Simon and Garfunkel went on to record four more albums, Sounds of Silence, Parsley, Sage, Rosemary and Thyme, Bookends and Bridge Over Troubled Water, each more successful than the preceding one. Through the duo broke up in 1970, Paul and Art have gotten together to perform, record and tour on numerous occasions since.
During the summer of 1971, Paul taught a songwriting class at New York University. Among his students were Melissa Manchester and Maggie and Terre Roche of the Roche Sisters.
As a solo artist, Paul’s fascination with all types of music often dictated how his new songs would develop. His musical explorations, already becoming more of his writing as heard in the gospel style piano chords in Bridge Over Troubled Water and the Peruvian group Los Incas (who would later become Urubamba) performing the music of El Condor Pasa, went even deeper, and his songs took on more and more of the rich flavors of the world’s many musical styles. He also sought out other renowned artists to help him realize his musical visions. Mother and Child Reunion, recorded in Jamaica, featured members of Jimmy Cliff’s back up band (some who were old members from Toots and the Maytals) as well as Cissy Houston on vocals. Las Incas performed on Duncan and gypsy jazz legend’s Stephane Grappelli’s violin can be heard on Hobo’s Blues.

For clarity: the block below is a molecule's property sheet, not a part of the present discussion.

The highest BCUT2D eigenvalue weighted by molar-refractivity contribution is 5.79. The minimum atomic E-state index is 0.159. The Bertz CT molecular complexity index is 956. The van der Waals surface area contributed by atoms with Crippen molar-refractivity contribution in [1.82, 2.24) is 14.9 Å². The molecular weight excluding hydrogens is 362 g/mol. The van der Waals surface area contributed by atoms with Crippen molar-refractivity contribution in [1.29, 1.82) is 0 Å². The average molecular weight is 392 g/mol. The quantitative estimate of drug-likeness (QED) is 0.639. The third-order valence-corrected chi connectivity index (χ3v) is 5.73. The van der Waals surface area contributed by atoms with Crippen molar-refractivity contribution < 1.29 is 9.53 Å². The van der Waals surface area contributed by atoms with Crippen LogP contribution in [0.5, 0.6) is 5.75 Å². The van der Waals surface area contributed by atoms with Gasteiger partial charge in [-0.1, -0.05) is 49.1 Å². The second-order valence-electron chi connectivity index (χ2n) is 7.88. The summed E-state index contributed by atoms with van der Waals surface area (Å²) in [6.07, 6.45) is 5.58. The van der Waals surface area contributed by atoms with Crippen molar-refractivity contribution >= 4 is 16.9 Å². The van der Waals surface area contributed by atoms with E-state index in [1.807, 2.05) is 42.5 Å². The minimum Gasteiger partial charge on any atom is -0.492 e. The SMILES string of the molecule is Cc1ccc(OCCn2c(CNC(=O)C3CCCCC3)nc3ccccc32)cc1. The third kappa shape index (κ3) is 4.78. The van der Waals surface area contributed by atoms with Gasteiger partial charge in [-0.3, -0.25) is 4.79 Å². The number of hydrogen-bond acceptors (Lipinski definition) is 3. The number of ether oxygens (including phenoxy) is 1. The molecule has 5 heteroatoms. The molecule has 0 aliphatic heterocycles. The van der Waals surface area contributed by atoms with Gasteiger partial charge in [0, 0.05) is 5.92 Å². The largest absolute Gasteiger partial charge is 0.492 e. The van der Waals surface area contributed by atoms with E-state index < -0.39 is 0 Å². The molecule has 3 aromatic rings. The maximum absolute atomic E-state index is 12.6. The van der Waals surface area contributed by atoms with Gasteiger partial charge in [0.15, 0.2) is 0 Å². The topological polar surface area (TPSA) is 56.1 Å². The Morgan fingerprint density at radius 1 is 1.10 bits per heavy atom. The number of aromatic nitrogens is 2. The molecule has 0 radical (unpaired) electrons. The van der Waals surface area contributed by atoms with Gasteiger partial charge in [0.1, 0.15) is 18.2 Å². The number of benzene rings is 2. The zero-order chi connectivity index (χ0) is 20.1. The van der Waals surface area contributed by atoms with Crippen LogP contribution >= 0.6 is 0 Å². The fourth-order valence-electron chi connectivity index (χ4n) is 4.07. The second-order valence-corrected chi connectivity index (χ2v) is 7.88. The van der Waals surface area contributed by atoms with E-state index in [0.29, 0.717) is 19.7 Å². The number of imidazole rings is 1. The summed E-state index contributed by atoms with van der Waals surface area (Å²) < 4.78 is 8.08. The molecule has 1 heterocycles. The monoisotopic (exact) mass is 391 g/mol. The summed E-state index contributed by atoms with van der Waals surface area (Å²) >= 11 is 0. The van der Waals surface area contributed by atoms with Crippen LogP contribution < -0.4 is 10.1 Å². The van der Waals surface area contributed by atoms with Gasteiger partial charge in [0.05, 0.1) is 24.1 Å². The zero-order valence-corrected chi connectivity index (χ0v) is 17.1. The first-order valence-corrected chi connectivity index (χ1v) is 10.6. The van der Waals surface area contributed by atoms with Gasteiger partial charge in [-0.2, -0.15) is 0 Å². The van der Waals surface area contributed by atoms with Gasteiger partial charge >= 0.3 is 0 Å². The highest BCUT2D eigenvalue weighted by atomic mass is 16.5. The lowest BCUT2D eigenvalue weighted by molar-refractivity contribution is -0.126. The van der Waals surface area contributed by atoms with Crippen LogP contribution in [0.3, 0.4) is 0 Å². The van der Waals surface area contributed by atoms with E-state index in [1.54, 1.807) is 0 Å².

Paul picked on his former students, Maggie and Terre to sing on Was a Sunny Day on his second album, There Goes Rhymin’ Simon. Recorded primarily at the Muscle Shoals Sound Studio with the “Swampers” providing backup, Simon also enlisted the Dixie Hummingbirds (providing back up on Tenderness and Loves Me Like a Rock) as well as legends Quincy Jones (string arrangements) and Alan Toussaint (horn arrangements).
His third solo album, Still Crazy After All These Years, reached number one on Billboards Album charts and also won a Grammy for Best Album. And his 1983 release, Hearts and BonesÂ¸ while not anywhere close the commercial success of his other solo albums, contains some of Paul’s finest songwriting, particularly the title track and The Late Great Johnny Ace, which also features a musical coda written by Phillip Glass.
In 1985, Paul travelled to Johannesburg, South Africa, to record most of Graceland, which would prove to be his most successful solo album. In addition to the many South African artists that appear on the album, the title song features a guest vocal by the Everly Brothers, Paul and Art’s boyhood idols as well as contributions by Los Lobos and guitar wizard Adrian Belew. Paul followed up this album with the Brazilian flavored Rhythm of the Saints in 1990.
The Grammy Awards gave an Album of the Year Nomination to Paul’s 2000 release, You’re the One, making him the first artist to receive nominations in five consecutive decades (Paul McCartney would match this feat in 2006). And his 2006 release, Surprise, an intriguing collaboration with Brian Eno, demonstrated that Paul’s musical explorations are far from over. We eagerly await his 2010 album, with all its bluegrass influences.